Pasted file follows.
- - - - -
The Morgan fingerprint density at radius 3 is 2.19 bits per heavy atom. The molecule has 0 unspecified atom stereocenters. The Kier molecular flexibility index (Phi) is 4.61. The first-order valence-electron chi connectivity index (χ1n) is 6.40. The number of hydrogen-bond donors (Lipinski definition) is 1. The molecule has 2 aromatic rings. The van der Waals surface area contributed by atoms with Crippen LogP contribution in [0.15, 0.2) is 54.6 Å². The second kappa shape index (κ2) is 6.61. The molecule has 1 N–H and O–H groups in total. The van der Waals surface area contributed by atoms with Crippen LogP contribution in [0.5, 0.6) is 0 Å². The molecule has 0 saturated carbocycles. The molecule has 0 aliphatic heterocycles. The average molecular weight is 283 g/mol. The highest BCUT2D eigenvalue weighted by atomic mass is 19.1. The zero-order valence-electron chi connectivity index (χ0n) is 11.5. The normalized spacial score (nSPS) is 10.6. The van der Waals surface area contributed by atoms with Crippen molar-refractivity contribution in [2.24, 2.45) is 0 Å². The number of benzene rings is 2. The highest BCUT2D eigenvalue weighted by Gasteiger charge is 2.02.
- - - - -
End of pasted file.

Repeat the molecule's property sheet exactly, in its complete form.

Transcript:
The Morgan fingerprint density at radius 3 is 2.19 bits per heavy atom. The molecule has 0 unspecified atom stereocenters. The Kier molecular flexibility index (Phi) is 4.61. The first-order valence-electron chi connectivity index (χ1n) is 6.40. The number of hydrogen-bond donors (Lipinski definition) is 1. The molecule has 2 aromatic rings. The van der Waals surface area contributed by atoms with Crippen LogP contribution in [0.15, 0.2) is 54.6 Å². The second kappa shape index (κ2) is 6.61. The molecule has 1 N–H and O–H groups in total. The van der Waals surface area contributed by atoms with Crippen LogP contribution in [0.5, 0.6) is 0 Å². The molecule has 0 saturated carbocycles. The molecule has 0 aliphatic heterocycles. The average molecular weight is 283 g/mol. The highest BCUT2D eigenvalue weighted by atomic mass is 19.1. The zero-order valence-electron chi connectivity index (χ0n) is 11.5. The normalized spacial score (nSPS) is 10.6. The van der Waals surface area contributed by atoms with Crippen molar-refractivity contribution in [2.24, 2.45) is 0 Å². The number of benzene rings is 2. The highest BCUT2D eigenvalue weighted by Gasteiger charge is 2.02.